Neds (18)

Directed by Peter Mullan
Starring Conor McCarron, Peter Mullan, Joe Szula, Louise Goodall
On release from 21st January 2011

Reviewed by Jimmy Stanton

Neds - Non-educated delinquents

Neds sees Peter Mullan return to the directors' chair some eight years after The Magdalene Sisters. Set in an early seventies Glasgow of grey skies and even greyer estates this angry, uneven, but passionate movie is a coming of age drama with a hefty dose of realism. Neds is a story of social and personal decay as we see John McGill (Greg Forrest; Connor McCarron) transform from academic and altar boy to a feared gang member. John's comfortable childhood world is threatened early on when he is threatened sadistically by an older boy. What follows is a violent journey through a place where even meek and mild Jesus has to be (pardon the pun) as hard as nails.

The movie concentrates on what happens between the pre and post pubescent period. In John's Catholic school, where corporal punishment is issued liberally, it is best not to stand out and pupils are already demoted and promoted between classes in preparation for the real world. John is marked out as a swot but he is driven academically. In a pivotal scene he is interrogated and cruelly dismissed as a type by the mother of a middle-class friend. An equally hurtful insult comes from the estates' young gang members who are slack-jawed when they learn that the boy they have been bullying and stealing from is the brother of expelled hard man Benny McGill (Joe Szula). After facing down one of the members, John soon finds life with the Young Car-D, with its camaraderie and wit, an easier place to inhabit. It's the kind of place where a boy who can't spell carves out a 'k' instead of a 'c' because it's easier with a knife and, inevitably, when John returns to school for his third year, he no longer has the same taste for academia.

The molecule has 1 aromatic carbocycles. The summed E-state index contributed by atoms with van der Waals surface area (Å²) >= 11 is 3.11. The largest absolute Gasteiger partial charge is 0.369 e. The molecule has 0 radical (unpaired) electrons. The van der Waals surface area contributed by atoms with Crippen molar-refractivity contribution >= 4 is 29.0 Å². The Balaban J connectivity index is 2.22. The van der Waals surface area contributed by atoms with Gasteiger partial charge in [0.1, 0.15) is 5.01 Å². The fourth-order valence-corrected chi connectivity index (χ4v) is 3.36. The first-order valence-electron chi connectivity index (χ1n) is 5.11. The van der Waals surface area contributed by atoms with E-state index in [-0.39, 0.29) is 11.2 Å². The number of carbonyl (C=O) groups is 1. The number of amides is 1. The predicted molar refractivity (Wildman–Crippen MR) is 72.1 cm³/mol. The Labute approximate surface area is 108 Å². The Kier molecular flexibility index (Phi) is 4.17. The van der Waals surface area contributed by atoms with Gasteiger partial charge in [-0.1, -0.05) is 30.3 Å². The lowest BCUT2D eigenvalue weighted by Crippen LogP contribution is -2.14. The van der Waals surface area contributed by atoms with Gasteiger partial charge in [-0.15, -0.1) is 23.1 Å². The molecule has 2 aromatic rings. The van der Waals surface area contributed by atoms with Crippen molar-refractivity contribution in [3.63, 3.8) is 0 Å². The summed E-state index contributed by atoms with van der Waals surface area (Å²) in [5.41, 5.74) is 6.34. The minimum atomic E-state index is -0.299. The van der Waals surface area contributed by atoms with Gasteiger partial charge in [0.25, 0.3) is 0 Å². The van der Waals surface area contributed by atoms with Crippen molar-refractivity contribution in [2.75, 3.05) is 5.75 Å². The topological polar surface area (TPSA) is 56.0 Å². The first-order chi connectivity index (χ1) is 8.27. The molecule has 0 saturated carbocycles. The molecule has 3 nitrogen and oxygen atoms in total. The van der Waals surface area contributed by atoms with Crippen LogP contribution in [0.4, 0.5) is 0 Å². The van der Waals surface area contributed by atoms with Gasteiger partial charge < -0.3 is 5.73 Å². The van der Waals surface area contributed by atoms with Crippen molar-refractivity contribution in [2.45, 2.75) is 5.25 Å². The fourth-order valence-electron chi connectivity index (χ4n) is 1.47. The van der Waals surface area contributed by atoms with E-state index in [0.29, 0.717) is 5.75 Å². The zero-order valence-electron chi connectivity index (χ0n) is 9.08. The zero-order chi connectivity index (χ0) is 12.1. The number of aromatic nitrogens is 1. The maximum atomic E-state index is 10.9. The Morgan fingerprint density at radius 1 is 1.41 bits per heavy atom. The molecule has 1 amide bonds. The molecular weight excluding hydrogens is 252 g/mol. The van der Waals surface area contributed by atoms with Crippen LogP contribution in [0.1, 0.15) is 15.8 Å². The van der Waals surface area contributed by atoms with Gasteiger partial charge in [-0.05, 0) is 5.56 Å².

In Neds Mullan shows some of the push and pull factors that affect membership in knife gangs but clearly the movie deals with a particular disposition, a particular psychology. Sullen with his family, quiet and distanced among his friends John's psychological and sometimes real solitude is identified more than once with Robinson Crusoe. Once driven in his studies John will be equally driven in a life of violence. In moments of extreme violence he achieves a form of grace and serenity not given to him in everyday life. In the world he lives in almost everyone suffers. When the teacher straps John in his Latin class you see in the teachers face that it is hurting him much more than he could possibly hurt John.

With its' moments of surrealism and some borderline over the top performances from the adults (in the way Mullan reportedly asked the cast elders to play it), Neds is not quite social-realism. Mullan, as the violent father, seems to drift in from another film, appearing like a ghost hovering over the family. The jaunty soundtrack acts as a counterpoint to the violence on screen, somewhat like in A Clockwork Orange. In one scene the gangs clash with blades as 'Cheek to Cheek' rings out in the background. The scarred faces of battle change the meaning to something much more sinister. This is a personal, well observed film. Some moments are gloriously of their pre-health and safety time, as when the sports leader asks the girl with the hole in her heart if her 'mammie' is okay with her being there and accepts a nod as permission. Mullan is also good at building tension; there are many stand-offs and a scene containing a crossbow is particularly unnerving. However, the film is long and unwieldy and doesn't appear to know when to stop. The feeling we're left with is that there are no easy answers and the movie acts like an inarticulate cry for help. The swing wrapping around itself in tighter decreasing circles could act as a metaphor for John or indeed the society he lives in.

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Comment left by Cp on 7th February, 2012 at 16:40
I love this film, i think benny (johns big brother in the film) is so fit. nomm.